Feasibility of Activated Sludge Treatment of Potato Processing Wastewaters

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Agricultural Wastes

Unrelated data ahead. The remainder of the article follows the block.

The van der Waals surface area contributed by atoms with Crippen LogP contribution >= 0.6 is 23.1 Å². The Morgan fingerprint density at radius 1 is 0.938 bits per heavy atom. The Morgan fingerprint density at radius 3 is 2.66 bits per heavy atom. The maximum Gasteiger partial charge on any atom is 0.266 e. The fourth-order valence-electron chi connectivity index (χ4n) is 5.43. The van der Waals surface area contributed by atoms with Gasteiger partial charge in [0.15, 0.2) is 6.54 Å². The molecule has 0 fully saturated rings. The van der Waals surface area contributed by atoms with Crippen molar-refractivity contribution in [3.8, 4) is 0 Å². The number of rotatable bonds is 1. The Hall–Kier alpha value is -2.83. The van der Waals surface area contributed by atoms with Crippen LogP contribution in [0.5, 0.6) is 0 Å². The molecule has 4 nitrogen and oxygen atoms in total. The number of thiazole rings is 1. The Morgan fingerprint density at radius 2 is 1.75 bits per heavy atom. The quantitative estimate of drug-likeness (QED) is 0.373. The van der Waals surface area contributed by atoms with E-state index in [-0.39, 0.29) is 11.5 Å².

Laboratory studies were undertaken to determine the feasibility of using the activated sludge process in treating liquid effluents generated from a potato processing plant in the Red River Valley in North Dakota, USA. The wastewaters contained average COD (Chemical Oxygen Demand) and alkalinity concentrations of 1870 and 390 mg litre-1. Factors affecting the activated sludge treatment unit performance were evaluated in this study. These included the hydraulic detention time in the aeration tank, the sludge age, and the dosage of powdered activated carbon added to the aeration tank. The hydraulic detection time was varied from 0·35 to 1·42 days, and the sludge age ranged from 1·96 to 4·86 days. Activated carbon dosages of 4000 mg litre-1 were maintained in three reactors, while three other reactors were without carbon addition. Nutrient additions of nitrogen and phosphate were employed to achieve effective biological waste treatment. Biological treatment removed from 87 to 98% of ammonia-nitrogen to give final effluent concentrations between 1·1 and 5·6 mg litre-1. Reactors without carbon addition removed 92 to 94% of COD with an effluent COD of 114 to 147 mg litre-1. With the addition of carbon the COD removal efficiencies increased to 94 to 96% with an effluent COD concentration of 67 to 108 mg litre-1. Based on this study, the activated sludge process can be used effectively in treating potato processing wastewaters to achieve an effluent COD of less than 100 mg litre-1. The design parameters include a hydraulic detention time of 1·43 days, a sludge age of 5 days, and a powdered activated carbon dosage of 4000 mg litre-1. © 1981.